The right to vote has been called the “vital principle of self-government and individual liberty.” When you register to vote and participate in elections, you play a critical role in preserving our democracy. Visit our Vote Center for more information about voting in Ohio and your rights.
What's Happening in Ohio
The ACLU of Ohio’s jail voter initiative seeks to advocate for the rights of incarcerated voters by educating detainees and the public about voting rights in jail and forming partnerships between community volunteers, local jail officials, and county boards of elections. Together, these groups can work to protect the integrity of our voting process by providing registration cards and absentee ballots to people in local jails.
Visit our Jail Voting Toolkit and start a campaign in your Ohio county!
While Ohioans cannot vote while incarcerated for a felony conviction, people who have been convicted of a felony can vote after they are released, and people convicted of a misdemeanor or awaiting trial can cast absentee ballots while in jail. Many are not aware of voting rights for people with criminal convictions. With thousands of Ohioans released from prison or jail, placed on probation, parole, or in a halfway house every year, it is critical to educate Ohioans on their voting rights.
Last fall, Secretary of State Jon Husted’s voter maintenance process which removed at least 2 million Ohio voters who voted infrequently, was struck down by the U.S. 6th District Court of Appeals. As a result, voters who were illegally purged now had an opportunity to cast a provisional ballot at their local precinct as long as they had not moved outside of their county. This temporary remedy remains in place for the special elections in May. If you have been purged from the voter rolls between 2011 and 2014, you can still cast a provisional ballot in the May 2, 2017 elections. All voters should fill out their provisional ballots carefully to ensure it will be counted. For more information about the voter purge case or voting in Ohio please visit www.acluohio.org/vote.
If You Have Been Illegally Purged
- Can I still vote? Yes, voters who were purged because they were inactive may cast a provisional ballot at their polling place. If you have not moved, or have only moved within the county you were registered, your vote will in most cases count.
- Can I vote early if I have been illegally purged? Yes, you can vote early in-person with a provisional ballot.
- Can I vote if I have moved since I last voted? It depends. If you moved outside of the county you were registered to vote, you should have registered in that county, and you may not be qualified to vote. If you have not moved or only moved within the county, you can cast a provisional ballot and it may be counted.
- Do I need to do anything after I’ve cast my provisional ballot to make sure it counts? No, you are not required to provide any additional proof if you’ve been illegally purged—your vote should be counted. You can call your local Board of Elections after the election to inquire about the status of your provisional ballot.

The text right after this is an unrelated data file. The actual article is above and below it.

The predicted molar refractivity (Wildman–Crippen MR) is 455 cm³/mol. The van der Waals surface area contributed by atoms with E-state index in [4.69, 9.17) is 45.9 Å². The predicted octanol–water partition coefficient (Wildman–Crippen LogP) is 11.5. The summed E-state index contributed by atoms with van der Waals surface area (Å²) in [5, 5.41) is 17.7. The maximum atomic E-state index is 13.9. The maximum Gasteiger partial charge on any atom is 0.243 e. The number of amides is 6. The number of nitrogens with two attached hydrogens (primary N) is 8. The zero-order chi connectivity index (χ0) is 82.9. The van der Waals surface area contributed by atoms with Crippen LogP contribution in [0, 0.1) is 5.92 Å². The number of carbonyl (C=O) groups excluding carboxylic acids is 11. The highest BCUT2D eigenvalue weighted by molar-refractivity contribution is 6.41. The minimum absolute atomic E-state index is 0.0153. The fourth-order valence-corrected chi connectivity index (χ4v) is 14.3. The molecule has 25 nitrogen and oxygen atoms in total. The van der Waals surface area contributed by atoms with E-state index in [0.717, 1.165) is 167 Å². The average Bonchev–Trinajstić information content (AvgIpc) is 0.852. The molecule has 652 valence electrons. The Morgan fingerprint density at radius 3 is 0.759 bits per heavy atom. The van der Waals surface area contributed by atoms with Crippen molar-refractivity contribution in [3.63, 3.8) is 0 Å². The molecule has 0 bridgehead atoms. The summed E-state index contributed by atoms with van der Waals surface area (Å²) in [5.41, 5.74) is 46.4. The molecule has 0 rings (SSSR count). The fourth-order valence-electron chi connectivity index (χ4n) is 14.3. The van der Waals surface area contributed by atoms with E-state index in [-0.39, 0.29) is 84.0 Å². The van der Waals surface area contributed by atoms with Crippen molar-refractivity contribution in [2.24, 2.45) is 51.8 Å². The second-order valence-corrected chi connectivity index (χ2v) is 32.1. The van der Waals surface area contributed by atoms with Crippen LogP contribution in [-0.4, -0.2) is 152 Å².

- How will I know if I’ve been illegally purged? You can check your voter registration status at www.MyOhioVote.com. As part of the court’s order, the Secretary of State and Boards of Elections must have information on their websites informing voters that if they have been illegally purged that they may be able to cast a provisional ballot and have it counted. There will also be information online and available by telephone to help you determine where your correct polling place is located.
- The poll worker told me that they cannot find me in the poll books and said I am not a registered voter. What should I do? Calmly, but firmly insist that you are entitled to a provisional ballot. If the poll worker is still unwilling to give you a provisional ballot, ask to speak to their supervisor or someone at the Board of Elections offices. Do not leave your polling place without casting a provisional ballot.
- Do I still need to provide identification? Yes, all voters must provide some form of approved ID. Voters who lack necessary ID must cast a provisional ballot anyway, but it is important that you follow up with the Board of Elections afterwards to ensure they have the information they need to count your ballot. A list of approved IDs is available at www.acluohio.org/vote.
Posted to Voting Rights
Updated 11/15/2016: In June, we asked you to write to Senator Rob Portman urging him to support the Voting Rights Advancement Act. The VRAA would have compelled states with a documented history of discrimination to clear voting changes with the federal government. We wanted to bring attention to restrictive voter ID laws and election rules that disproportionally affected voters of color, the elderly, students and individuals with disabilities.
Since 2013, when the U.S. Supreme Court gutted the original Voting Rights Act, 17 states, including Ohio, have passed restrictions on voting, ranging from what ID is required, to cutting back early voting, to changing and combining polling stations without notice. By supporting the VRAA, Senator Portman could have stopped these threats to our voting rights, but he has yet to support this necessary bill and the 2016 presidential race was the first that did not have the full protection of the original Voting Rights Act.
Voters across the country were purged from the voting rolls, including hundreds of thousands in Ohio and North Carolina, and required to obtain new identification to cast a ballot. Measures were passed by state legislatures to suppress and restrict the vote of many passionate and patriotic Americans. Stopping those efforts would have been possible with the passage of the VRAA.